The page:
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big oil subsidies

If Republicans are concerned with the budget, drop Big Oil subsidies

It makes no sense.  Actually, it makes absolute sense to those that seek the truth or are slightly educated.  If America’s fiscal health was really that important to Republicans and Democrats, there would be no oil subsidies. It’s a big one, about $40 billion a year in subsidies, tax breaks and loop holes.  And guess what?  It’s to the richest companies in the world, so I doubt that it’s going to put any of them out of business.

The argument of jobs is a mute point here.  Pain at the pump?  This isn’t a genius idea, but maybe that might drive a change in consumer behavior and increase demand for alternatives.  It’s basic supply and demand people, but that’s not what Republicans nor Democrats want you to believe.  And why is that?  Because those .01% that represent you in the White House get handouts from the energy industry.  They get campaign funds, appointed retirement positions, bogus board member positions, lobby jobs, and don’t forget a nice dividend in their stock portfolios when energy companies do well on your backs.

It’s time to wake up and stop believing what the White House wants you to believe.

And Paul Ryan, Romney’s new running mate, proposed a budget that does nothing to address this problem:

By CAPAF’s Daniel J.  Weiss and Richard W.  Caperton

House Budget Committee Chair Paul Ryan’s (R-WI) proposed FY 2012 budget resolution is a backward-looking plan that would benefit big oil companies at the expense of middle-class Americans. It retains $40 billion in Big Oil tax loopholes while completely eliminating investments in the clean energy technologies of the future that are essential for long-term economic growth.

This budget would lock Americans into paying high, volatile energy prices. It would ensure that millions of clean energy jobs are created oversees–not here in the United States. It is a path backward to Bush-Cheney Big Oil energy policies that cost jobs and harm American competitiveness. In short, the Ryan plan ensures that we lose the high-stakes competition for the $2 trillion worldwide clean tech market.

Ryan claimed in a Wall Street Journal op-ed that his plan “rolls back expensive handouts for uncompetitive sources of energy, calling instead for a free and open marketplace for energy development, innovation and exploration.” This is false. Ryan’s proposal actually violates his assertion in two ways. It maintains wasteful subsidies for Big Oil, while cutting valuable investments in the clean energy technologies of the future.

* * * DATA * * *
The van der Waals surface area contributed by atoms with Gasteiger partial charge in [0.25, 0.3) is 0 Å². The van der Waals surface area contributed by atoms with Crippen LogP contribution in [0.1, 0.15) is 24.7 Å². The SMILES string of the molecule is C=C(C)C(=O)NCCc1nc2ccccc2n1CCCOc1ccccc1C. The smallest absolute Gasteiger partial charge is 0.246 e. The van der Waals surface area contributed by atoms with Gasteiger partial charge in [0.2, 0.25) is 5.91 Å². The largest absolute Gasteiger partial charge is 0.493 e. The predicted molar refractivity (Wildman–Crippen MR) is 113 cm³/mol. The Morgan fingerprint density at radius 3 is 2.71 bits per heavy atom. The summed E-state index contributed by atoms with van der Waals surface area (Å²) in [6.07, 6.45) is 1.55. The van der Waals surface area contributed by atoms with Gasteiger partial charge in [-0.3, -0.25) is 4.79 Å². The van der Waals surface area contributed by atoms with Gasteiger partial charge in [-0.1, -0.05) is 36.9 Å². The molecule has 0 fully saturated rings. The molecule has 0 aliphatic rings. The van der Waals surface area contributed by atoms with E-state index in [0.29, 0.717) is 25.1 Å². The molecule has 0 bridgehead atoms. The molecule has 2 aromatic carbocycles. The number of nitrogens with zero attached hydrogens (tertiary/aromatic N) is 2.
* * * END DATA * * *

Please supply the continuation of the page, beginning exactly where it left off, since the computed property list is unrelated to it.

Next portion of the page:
Let’s consider each of these in turn. First, Ryan’s plan would continue “welfare” for big oil companies.

Ryan was asked several times in a recent interview whether his plan would “eliminate tax breaks for Big Oil,” but he refused to answer. Evading an uncomfortable question was his acknowledgment that his budget hatchet leaves Big Oil tax breaks untouched . This is consistent with his recent vote to keep Big Oil tax loopholes as part of the FY 2011 spending bill, while cutting education, medical research, and clean-tech investments.

In addition to receiving $40 billion of unnecessary tax breaks, Big Oil does not pay its fair share of royalties for oil and gas produced from publicly owned waters. TheGovernment Accountability Office estimates that a loophole in a 1990s oil-and-gas law could deprive the treasury of $53 billion in lost royalties. In February, the House Republicans overwhelmingly voted against recovering these royalties. Although Ryan’s budget claims that it “stops spending money the government doesn’t have,” it does nothing to recoup these forgone funds. This is another gift for Big Oil, paid for by middle-class taxpayers who must suffer the consequences of other steep spending cuts.

 Daniel J. Weiss is a Senior Fellow and the Director of Climate Strategy and Richard W. Caperton is a Senior Policy Analyst with the Energy Opportunity team at American Progress.

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